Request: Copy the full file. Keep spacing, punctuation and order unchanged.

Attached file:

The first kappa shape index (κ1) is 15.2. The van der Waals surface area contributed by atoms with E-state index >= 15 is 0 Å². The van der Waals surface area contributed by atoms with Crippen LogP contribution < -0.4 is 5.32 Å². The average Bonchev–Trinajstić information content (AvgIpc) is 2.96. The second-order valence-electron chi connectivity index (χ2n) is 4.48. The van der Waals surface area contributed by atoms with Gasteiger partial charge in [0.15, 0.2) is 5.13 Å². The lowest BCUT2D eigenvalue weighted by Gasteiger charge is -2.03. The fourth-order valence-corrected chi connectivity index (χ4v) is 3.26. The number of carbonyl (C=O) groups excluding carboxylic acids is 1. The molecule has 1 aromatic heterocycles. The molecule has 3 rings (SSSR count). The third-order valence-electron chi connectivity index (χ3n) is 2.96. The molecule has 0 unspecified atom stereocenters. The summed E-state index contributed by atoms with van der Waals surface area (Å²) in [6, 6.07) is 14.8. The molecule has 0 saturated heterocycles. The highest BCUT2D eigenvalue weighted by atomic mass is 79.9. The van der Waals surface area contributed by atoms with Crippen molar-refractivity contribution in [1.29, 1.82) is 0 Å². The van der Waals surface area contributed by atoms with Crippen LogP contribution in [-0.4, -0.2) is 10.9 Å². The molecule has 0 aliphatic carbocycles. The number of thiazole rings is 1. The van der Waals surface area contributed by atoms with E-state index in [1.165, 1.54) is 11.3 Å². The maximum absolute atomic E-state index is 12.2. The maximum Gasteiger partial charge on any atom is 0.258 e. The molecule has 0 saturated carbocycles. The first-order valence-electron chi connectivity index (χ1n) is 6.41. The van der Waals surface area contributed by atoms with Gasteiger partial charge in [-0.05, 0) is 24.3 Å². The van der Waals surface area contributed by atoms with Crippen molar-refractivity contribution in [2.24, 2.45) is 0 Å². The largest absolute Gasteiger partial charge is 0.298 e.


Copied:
The first kappa shape index (κ1) is 15.2. The van der Waals surface area contributed by atoms with E-state index >= 15 is 0 Å². The van der Waals surface area contributed by atoms with Crippen LogP contribution < -0.4 is 5.32 Å². The average Bonchev–Trinajstić information content (AvgIpc) is 2.96. The second-order valence-electron chi connectivity index (χ2n) is 4.48. The van der Waals surface area contributed by atoms with Gasteiger partial charge in [0.15, 0.2) is 5.13 Å². The lowest BCUT2D eigenvalue weighted by Gasteiger charge is -2.03. The fourth-order valence-corrected chi connectivity index (χ4v) is 3.26. The number of carbonyl (C=O) groups excluding carboxylic acids is 1. The molecule has 1 aromatic heterocycles. The molecule has 3 rings (SSSR count). The third-order valence-electron chi connectivity index (χ3n) is 2.96. The molecule has 0 unspecified atom stereocenters. The summed E-state index contributed by atoms with van der Waals surface area (Å²) in [6, 6.07) is 14.8. The molecule has 0 saturated heterocycles. The highest BCUT2D eigenvalue weighted by atomic mass is 79.9. The van der Waals surface area contributed by atoms with Crippen molar-refractivity contribution in [1.29, 1.82) is 0 Å². The van der Waals surface area contributed by atoms with Crippen LogP contribution in [-0.4, -0.2) is 10.9 Å². The molecule has 0 aliphatic carbocycles. The number of thiazole rings is 1. The van der Waals surface area contributed by atoms with E-state index in [1.165, 1.54) is 11.3 Å². The maximum absolute atomic E-state index is 12.2. The maximum Gasteiger partial charge on any atom is 0.258 e. The molecule has 0 saturated carbocycles. The first-order valence-electron chi connectivity index (χ1n) is 6.41. The van der Waals surface area contributed by atoms with Gasteiger partial charge in [-0.05, 0) is 24.3 Å². The van der Waals surface area contributed by atoms with Crippen molar-refractivity contribution in [2.24, 2.45) is 0 Å². The largest absolute Gasteiger partial charge is 0.298 e.